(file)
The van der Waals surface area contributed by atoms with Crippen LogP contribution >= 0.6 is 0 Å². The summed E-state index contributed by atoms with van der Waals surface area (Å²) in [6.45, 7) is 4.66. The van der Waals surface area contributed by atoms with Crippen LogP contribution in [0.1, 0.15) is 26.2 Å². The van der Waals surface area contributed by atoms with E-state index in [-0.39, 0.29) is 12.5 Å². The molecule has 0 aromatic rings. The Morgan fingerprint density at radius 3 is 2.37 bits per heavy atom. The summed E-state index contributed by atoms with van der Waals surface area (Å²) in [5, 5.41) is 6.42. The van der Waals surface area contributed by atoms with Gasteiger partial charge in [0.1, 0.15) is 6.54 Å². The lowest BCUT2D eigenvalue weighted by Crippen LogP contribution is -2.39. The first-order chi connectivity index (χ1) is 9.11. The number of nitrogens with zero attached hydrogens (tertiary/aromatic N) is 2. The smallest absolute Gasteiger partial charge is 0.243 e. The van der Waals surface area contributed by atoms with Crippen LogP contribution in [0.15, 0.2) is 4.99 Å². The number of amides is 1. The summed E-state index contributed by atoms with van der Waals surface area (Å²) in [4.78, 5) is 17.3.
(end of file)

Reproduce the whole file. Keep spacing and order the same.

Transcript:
The van der Waals surface area contributed by atoms with Crippen LogP contribution >= 0.6 is 0 Å². The summed E-state index contributed by atoms with van der Waals surface area (Å²) in [6.45, 7) is 4.66. The van der Waals surface area contributed by atoms with Crippen LogP contribution in [0.1, 0.15) is 26.2 Å². The van der Waals surface area contributed by atoms with E-state index in [-0.39, 0.29) is 12.5 Å². The molecule has 0 aromatic rings. The Morgan fingerprint density at radius 3 is 2.37 bits per heavy atom. The summed E-state index contributed by atoms with van der Waals surface area (Å²) in [5, 5.41) is 6.42. The van der Waals surface area contributed by atoms with Gasteiger partial charge in [0.1, 0.15) is 6.54 Å². The lowest BCUT2D eigenvalue weighted by Crippen LogP contribution is -2.39. The first-order chi connectivity index (χ1) is 9.11. The number of nitrogens with zero attached hydrogens (tertiary/aromatic N) is 2. The smallest absolute Gasteiger partial charge is 0.243 e. The van der Waals surface area contributed by atoms with Crippen LogP contribution in [0.15, 0.2) is 4.99 Å². The number of amides is 1. The summed E-state index contributed by atoms with van der Waals surface area (Å²) in [4.78, 5) is 17.3.